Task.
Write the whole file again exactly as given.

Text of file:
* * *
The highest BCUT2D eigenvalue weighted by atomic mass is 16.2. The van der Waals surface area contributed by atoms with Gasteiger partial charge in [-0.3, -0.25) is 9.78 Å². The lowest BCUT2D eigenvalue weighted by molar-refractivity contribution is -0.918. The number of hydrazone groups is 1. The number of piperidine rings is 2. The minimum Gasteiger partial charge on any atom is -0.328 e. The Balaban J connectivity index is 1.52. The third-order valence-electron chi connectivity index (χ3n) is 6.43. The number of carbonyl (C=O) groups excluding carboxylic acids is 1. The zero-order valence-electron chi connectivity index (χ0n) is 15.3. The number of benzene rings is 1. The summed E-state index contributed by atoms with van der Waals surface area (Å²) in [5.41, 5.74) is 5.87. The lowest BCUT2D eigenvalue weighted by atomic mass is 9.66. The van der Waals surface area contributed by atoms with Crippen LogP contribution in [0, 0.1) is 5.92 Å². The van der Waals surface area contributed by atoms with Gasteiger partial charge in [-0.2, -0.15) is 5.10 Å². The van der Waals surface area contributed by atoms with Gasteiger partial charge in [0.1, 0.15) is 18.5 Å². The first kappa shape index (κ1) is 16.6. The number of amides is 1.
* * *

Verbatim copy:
The highest BCUT2D eigenvalue weighted by atomic mass is 16.2. The van der Waals surface area contributed by atoms with Gasteiger partial charge in [-0.3, -0.25) is 9.78 Å². The lowest BCUT2D eigenvalue weighted by molar-refractivity contribution is -0.918. The number of hydrazone groups is 1. The number of piperidine rings is 2. The minimum Gasteiger partial charge on any atom is -0.328 e. The Balaban J connectivity index is 1.52. The third-order valence-electron chi connectivity index (χ3n) is 6.43. The number of carbonyl (C=O) groups excluding carboxylic acids is 1. The zero-order valence-electron chi connectivity index (χ0n) is 15.3. The number of benzene rings is 1. The summed E-state index contributed by atoms with van der Waals surface area (Å²) in [5.41, 5.74) is 5.87. The lowest BCUT2D eigenvalue weighted by atomic mass is 9.66. The van der Waals surface area contributed by atoms with Crippen LogP contribution in [0, 0.1) is 5.92 Å². The van der Waals surface area contributed by atoms with Gasteiger partial charge in [-0.2, -0.15) is 5.10 Å². The van der Waals surface area contributed by atoms with Gasteiger partial charge in [0.1, 0.15) is 18.5 Å². The first kappa shape index (κ1) is 16.6. The number of amides is 1.